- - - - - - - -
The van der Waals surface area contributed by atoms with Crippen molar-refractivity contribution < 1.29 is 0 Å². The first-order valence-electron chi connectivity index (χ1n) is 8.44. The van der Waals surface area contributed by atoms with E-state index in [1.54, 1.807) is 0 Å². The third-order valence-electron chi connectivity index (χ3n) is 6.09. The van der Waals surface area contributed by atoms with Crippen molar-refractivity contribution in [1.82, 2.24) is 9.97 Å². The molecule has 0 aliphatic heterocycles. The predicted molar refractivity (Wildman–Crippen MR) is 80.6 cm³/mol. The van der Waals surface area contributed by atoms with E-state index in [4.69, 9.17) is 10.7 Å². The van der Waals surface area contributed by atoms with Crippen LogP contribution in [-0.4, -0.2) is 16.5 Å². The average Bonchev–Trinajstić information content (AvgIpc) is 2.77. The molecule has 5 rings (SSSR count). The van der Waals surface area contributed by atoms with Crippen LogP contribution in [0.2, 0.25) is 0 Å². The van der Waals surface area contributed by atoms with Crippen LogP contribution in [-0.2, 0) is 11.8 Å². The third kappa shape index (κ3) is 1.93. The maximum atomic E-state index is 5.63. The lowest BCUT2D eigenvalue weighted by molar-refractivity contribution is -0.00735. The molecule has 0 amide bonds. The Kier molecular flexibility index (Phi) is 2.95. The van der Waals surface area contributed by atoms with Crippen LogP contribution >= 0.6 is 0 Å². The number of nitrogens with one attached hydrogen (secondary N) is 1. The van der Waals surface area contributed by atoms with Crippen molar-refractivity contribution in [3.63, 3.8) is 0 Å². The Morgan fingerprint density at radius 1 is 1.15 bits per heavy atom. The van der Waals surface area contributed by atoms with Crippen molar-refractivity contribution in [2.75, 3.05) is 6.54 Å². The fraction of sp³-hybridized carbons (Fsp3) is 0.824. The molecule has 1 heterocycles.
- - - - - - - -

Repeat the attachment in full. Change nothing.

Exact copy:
The van der Waals surface area contributed by atoms with Crippen molar-refractivity contribution < 1.29 is 0 Å². The first-order valence-electron chi connectivity index (χ1n) is 8.44. The van der Waals surface area contributed by atoms with E-state index in [1.54, 1.807) is 0 Å². The third-order valence-electron chi connectivity index (χ3n) is 6.09. The van der Waals surface area contributed by atoms with Crippen molar-refractivity contribution in [1.82, 2.24) is 9.97 Å². The molecule has 0 aliphatic heterocycles. The predicted molar refractivity (Wildman–Crippen MR) is 80.6 cm³/mol. The van der Waals surface area contributed by atoms with E-state index in [4.69, 9.17) is 10.7 Å². The van der Waals surface area contributed by atoms with Crippen LogP contribution in [-0.4, -0.2) is 16.5 Å². The average Bonchev–Trinajstić information content (AvgIpc) is 2.77. The molecule has 5 rings (SSSR count). The van der Waals surface area contributed by atoms with Crippen LogP contribution in [0.2, 0.25) is 0 Å². The van der Waals surface area contributed by atoms with Crippen LogP contribution in [-0.2, 0) is 11.8 Å². The third kappa shape index (κ3) is 1.93. The maximum atomic E-state index is 5.63. The lowest BCUT2D eigenvalue weighted by molar-refractivity contribution is -0.00735. The molecule has 0 amide bonds. The Kier molecular flexibility index (Phi) is 2.95. The van der Waals surface area contributed by atoms with Crippen LogP contribution >= 0.6 is 0 Å². The number of nitrogens with one attached hydrogen (secondary N) is 1. The van der Waals surface area contributed by atoms with Crippen molar-refractivity contribution in [3.63, 3.8) is 0 Å². The Morgan fingerprint density at radius 1 is 1.15 bits per heavy atom. The van der Waals surface area contributed by atoms with Crippen molar-refractivity contribution in [2.75, 3.05) is 6.54 Å². The fraction of sp³-hybridized carbons (Fsp3) is 0.824. The molecule has 1 heterocycles.